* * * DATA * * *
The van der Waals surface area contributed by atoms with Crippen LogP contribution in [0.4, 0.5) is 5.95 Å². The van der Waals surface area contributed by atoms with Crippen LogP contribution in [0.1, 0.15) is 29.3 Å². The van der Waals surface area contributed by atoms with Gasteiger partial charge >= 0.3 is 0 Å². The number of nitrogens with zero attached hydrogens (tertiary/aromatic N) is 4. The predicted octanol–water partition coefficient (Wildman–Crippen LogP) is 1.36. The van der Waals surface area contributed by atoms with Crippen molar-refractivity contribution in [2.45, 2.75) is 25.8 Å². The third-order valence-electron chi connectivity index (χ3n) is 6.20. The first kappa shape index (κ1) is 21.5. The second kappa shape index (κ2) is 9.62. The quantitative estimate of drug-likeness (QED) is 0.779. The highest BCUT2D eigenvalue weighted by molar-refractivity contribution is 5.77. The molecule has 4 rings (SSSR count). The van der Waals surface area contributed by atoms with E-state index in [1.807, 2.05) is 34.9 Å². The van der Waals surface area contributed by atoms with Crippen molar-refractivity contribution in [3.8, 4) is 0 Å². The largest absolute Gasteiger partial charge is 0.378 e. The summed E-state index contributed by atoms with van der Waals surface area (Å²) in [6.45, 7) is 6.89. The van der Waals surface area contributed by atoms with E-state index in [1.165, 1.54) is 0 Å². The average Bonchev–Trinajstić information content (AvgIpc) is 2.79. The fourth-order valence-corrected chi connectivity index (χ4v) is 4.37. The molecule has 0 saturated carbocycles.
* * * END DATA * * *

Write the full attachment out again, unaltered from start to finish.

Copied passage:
The van der Waals surface area contributed by atoms with Crippen LogP contribution in [0.4, 0.5) is 5.95 Å². The van der Waals surface area contributed by atoms with Crippen LogP contribution in [0.1, 0.15) is 29.3 Å². The van der Waals surface area contributed by atoms with Gasteiger partial charge >= 0.3 is 0 Å². The number of nitrogens with zero attached hydrogens (tertiary/aromatic N) is 4. The predicted octanol–water partition coefficient (Wildman–Crippen LogP) is 1.36. The van der Waals surface area contributed by atoms with Crippen molar-refractivity contribution in [2.45, 2.75) is 25.8 Å². The third-order valence-electron chi connectivity index (χ3n) is 6.20. The first kappa shape index (κ1) is 21.5. The second kappa shape index (κ2) is 9.62. The quantitative estimate of drug-likeness (QED) is 0.779. The highest BCUT2D eigenvalue weighted by molar-refractivity contribution is 5.77. The molecule has 4 rings (SSSR count). The van der Waals surface area contributed by atoms with E-state index in [1.807, 2.05) is 34.9 Å². The van der Waals surface area contributed by atoms with Crippen molar-refractivity contribution in [3.8, 4) is 0 Å². The largest absolute Gasteiger partial charge is 0.378 e. The summed E-state index contributed by atoms with van der Waals surface area (Å²) in [6.45, 7) is 6.89. The van der Waals surface area contributed by atoms with E-state index in [1.165, 1.54) is 0 Å². The average Bonchev–Trinajstić information content (AvgIpc) is 2.79. The fourth-order valence-corrected chi connectivity index (χ4v) is 4.37. The molecule has 0 saturated carbocycles.